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Old 06-26-2012, 05:12 PM   #8
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Originally Posted by pb4uski View Post
There record at flagging credit problems is poor, but it seems to me that there isn't currently a better alternative other than analyzing credit yourself.

When I was thinking of investing in individual bonds a couple months ago I noticed that the yields for financial issuers were substantially better than the yields of other corporate issuers for similarly rated debt, so it seems that the bond market had already priced in the downgrades we saw last week.

It is hard to know if this was a result of the bond market's own credit analysis of individual issuers or simply anticipation of downgrades based on Moody's earlier announcement that they were reviewing these.

In any event, I agree that their credibility is suspect, but what better alternative is there?
+ 1

If everyone had to do their own risk assesment, not only would you expect the cost of credit to go up but the cost of investments which utilise bonds - such as managed funds and annuities.

The other use of rating agencies is that it gives portfolio managers a "prudent man" defence if/when they make a bad investment.
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Old 07-02-2012, 06:40 PM   #9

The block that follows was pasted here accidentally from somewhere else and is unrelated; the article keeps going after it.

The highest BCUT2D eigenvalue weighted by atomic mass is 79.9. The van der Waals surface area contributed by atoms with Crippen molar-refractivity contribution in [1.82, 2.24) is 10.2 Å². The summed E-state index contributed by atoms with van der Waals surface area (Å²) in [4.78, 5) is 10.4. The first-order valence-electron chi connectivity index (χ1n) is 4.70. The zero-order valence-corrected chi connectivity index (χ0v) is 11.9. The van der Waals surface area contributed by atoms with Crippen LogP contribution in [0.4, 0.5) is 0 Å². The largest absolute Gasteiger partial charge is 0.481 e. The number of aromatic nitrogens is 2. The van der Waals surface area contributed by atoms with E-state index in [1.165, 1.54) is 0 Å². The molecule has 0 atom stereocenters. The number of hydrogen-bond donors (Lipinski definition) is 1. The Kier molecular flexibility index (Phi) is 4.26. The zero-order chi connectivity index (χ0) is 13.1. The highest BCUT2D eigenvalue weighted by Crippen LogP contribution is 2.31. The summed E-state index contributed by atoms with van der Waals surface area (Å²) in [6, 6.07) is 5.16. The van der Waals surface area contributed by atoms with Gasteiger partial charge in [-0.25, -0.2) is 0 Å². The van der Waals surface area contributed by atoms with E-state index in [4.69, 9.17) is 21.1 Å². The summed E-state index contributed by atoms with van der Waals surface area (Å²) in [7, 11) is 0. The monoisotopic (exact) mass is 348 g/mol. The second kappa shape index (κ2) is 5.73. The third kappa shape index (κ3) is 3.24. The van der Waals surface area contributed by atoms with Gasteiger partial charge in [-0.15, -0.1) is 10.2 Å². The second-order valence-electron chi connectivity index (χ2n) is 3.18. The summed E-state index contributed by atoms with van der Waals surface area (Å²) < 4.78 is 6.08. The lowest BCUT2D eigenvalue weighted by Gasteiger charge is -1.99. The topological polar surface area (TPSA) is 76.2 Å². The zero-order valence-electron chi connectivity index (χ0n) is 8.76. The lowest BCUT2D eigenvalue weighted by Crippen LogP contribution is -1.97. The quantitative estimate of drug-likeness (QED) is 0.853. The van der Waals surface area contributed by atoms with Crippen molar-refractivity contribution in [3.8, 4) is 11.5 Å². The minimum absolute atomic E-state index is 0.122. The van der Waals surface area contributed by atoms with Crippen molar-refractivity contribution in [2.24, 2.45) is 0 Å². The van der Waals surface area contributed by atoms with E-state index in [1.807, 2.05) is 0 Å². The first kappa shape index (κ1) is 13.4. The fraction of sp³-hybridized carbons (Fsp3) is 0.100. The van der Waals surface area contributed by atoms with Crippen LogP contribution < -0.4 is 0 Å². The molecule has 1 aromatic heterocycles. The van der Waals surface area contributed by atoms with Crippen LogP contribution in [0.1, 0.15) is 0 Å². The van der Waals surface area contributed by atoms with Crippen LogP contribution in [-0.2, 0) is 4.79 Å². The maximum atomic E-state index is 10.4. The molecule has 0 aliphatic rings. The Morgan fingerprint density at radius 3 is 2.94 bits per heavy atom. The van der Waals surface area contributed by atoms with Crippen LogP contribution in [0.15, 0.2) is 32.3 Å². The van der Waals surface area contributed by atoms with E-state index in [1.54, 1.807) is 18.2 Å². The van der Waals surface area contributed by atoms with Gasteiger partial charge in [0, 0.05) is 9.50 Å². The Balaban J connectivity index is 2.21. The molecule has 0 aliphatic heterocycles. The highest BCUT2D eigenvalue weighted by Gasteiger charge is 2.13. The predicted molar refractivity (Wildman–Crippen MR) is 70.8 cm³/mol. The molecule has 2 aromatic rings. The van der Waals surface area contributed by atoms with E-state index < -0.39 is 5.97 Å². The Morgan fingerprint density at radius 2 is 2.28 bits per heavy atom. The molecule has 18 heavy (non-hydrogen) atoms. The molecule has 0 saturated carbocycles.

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Slightly off topic, but still fits in an indirect way.

With markets continuing to move in lockstep to every headline out of Europe, China or the Fed, the days of individual stock analysts may finally be numbered.

"There is an old saying about analysts among the gray hairs of Wall Street: 'In a bull market, you don't need them, in a bear market, they'll kill you,'" said Nick Colas, chief market strategist at ConvergEx Group. "And in a flat market, it seems, both apply."

Why Analysts May Stop Covering Individual Stocks - Yahoo! Finance
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Old 07-04-2012, 02:21 AM   #10
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Here is a good article that explains some of the detail of the Stockton bankruptcy.

In thinking about this thread these paragraphs were an eye opener.

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Daniel Berger, a senior market analyst at Municipal Market Data, a unit of Thomson Reuters, said last week, before the bankruptcy filing, that the municipal bond market had viewed Stockton's fiscal problems as "a slow-moving train wreck." The possible bankruptcy filing, he said at the time, was seen as an "isolated occurrence."
As the 2000s advanced, Stockton continued to spend freely with the support of voters, politicians from both parties, employees and bondholders. Rating agencies were quiet about any risks and only started to downgrade the city's creditworthiness two years ago.
Seriously only in 2010 did they start thinking that situation was getting bad!!?. Now I can forgive them not starting to take the problem seriously in 2007 or even 2008. But by 2009 obviously pension fund were severely underfunded across the country and Stockton's looked even worse than most.

Do the rating agencies actually do any real investigation or do they just plug numbers into a spreadsheet?
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Old 07-04-2012, 06:28 AM   #11
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Originally Posted by clifp View Post
Do the rating agencies actually do any real investigation or do they just plug numbers into a spreadsheet?

Most of it is just plugging numbers into the companies spreadsheet / evaluation program. That way they can always blame it on the numbers.